According to One.org, 130 million girls are being denied an education right this moment around the world.
“Our leaders can make sure all girls get an education, but we need to put pressure on them to act. So we’re asking you to help us count every single girl out loud,” says their their website.
In a partnership with Google-owned media giant YouTube, The One campaign is asking anyone, absolutely anyone, to claim a number between 1 and 130,000,000 and record a short video of themselves speaking for girls’ education. It’s a massive crowdsourced public service announcement and if it’s ever completed, the collection will take at least eight years to watch, probably more.
Fittingly, they gave #1 to Malala Yousafzai, the young Pakistani woman who was shot in the head as a child for insisting on her right to attend school. This autumn, she began her first classes at Harvard University.
“Number one, because every girl, every single one has the right to go to school,” she says in her seven-second clip.
Youtube’s CEO, Susan Wojcicki, chose the number 117,000 for her video, based on UNICEF’s statistics that it costs $1.17 a day on average to education a girl in a developing country. Her message is about how many paths are opened to women by access to education.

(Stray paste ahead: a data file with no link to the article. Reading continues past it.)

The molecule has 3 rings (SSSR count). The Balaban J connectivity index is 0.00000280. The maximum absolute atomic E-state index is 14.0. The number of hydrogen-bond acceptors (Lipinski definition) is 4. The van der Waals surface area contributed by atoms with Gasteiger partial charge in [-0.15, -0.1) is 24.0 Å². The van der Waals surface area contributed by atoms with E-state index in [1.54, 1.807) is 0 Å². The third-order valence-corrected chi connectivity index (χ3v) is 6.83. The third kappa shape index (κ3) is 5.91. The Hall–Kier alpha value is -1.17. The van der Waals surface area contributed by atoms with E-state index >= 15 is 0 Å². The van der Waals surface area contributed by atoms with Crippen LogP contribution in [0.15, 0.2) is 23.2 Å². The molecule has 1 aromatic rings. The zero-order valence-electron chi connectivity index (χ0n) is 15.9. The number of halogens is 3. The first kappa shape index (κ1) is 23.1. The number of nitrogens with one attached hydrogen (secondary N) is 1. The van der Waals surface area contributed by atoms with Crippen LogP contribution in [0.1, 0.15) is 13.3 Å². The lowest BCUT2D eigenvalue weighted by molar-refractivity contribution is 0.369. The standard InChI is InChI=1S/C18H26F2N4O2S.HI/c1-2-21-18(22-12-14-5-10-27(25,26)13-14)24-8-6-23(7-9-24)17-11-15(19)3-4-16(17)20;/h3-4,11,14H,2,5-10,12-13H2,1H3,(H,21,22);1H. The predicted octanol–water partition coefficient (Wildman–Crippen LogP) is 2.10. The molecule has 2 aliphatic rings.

Other celebrities who have already added their voices include Charlize Theron, Gisele and Tom Brady, Elizabeth Banks, and Connie Britton. As of October 11, the project has received nearly 17,000 submissions, over a solid day of video. Which doesn’t even approach the total scale.
And that’s the point of this project. A hundred and thirty million is a number that’s hard to conceptualize. It’s impossible to picture that many faces. But this project, under the hashtag #GirlsCount, will be a collection of 130 million faces, 130 million voices, and 130 million participants who will be a part of something larger, something impossible to ignore.
Photo: Girls in a school in rural India. Credit: CRS PHOTO / Shutterstock.com